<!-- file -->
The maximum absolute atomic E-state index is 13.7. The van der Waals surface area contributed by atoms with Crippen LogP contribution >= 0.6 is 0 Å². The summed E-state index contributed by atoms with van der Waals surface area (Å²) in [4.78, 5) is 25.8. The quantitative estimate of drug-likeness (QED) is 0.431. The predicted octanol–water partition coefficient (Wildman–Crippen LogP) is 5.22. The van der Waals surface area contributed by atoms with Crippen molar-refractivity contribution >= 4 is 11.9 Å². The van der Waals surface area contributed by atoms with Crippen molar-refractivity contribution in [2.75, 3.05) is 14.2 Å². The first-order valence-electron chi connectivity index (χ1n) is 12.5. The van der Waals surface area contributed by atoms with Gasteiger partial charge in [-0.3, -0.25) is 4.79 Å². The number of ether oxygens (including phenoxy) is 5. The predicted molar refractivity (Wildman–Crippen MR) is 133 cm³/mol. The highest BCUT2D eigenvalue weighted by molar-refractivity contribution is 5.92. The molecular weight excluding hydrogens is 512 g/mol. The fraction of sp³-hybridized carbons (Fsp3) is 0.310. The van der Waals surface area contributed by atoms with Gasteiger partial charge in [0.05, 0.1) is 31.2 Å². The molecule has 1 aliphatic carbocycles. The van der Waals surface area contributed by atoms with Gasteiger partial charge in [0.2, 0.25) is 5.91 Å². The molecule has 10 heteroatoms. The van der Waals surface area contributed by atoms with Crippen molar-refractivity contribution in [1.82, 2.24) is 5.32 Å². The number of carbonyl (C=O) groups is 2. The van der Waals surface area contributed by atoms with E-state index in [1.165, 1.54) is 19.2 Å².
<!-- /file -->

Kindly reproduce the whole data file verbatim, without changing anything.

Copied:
The maximum absolute atomic E-state index is 13.7. The van der Waals surface area contributed by atoms with Crippen LogP contribution >= 0.6 is 0 Å². The summed E-state index contributed by atoms with van der Waals surface area (Å²) in [4.78, 5) is 25.8. The quantitative estimate of drug-likeness (QED) is 0.431. The predicted octanol–water partition coefficient (Wildman–Crippen LogP) is 5.22. The van der Waals surface area contributed by atoms with Crippen molar-refractivity contribution >= 4 is 11.9 Å². The van der Waals surface area contributed by atoms with Crippen molar-refractivity contribution in [2.75, 3.05) is 14.2 Å². The first-order valence-electron chi connectivity index (χ1n) is 12.5. The van der Waals surface area contributed by atoms with Gasteiger partial charge in [-0.3, -0.25) is 4.79 Å². The number of ether oxygens (including phenoxy) is 5. The predicted molar refractivity (Wildman–Crippen MR) is 133 cm³/mol. The highest BCUT2D eigenvalue weighted by molar-refractivity contribution is 5.92. The molecular weight excluding hydrogens is 512 g/mol. The fraction of sp³-hybridized carbons (Fsp3) is 0.310. The van der Waals surface area contributed by atoms with Gasteiger partial charge in [0.05, 0.1) is 31.2 Å². The molecule has 1 aliphatic carbocycles. The van der Waals surface area contributed by atoms with Gasteiger partial charge in [0.2, 0.25) is 5.91 Å². The molecule has 10 heteroatoms. The van der Waals surface area contributed by atoms with Crippen molar-refractivity contribution in [1.82, 2.24) is 5.32 Å². The number of carbonyl (C=O) groups is 2. The van der Waals surface area contributed by atoms with E-state index in [1.165, 1.54) is 19.2 Å².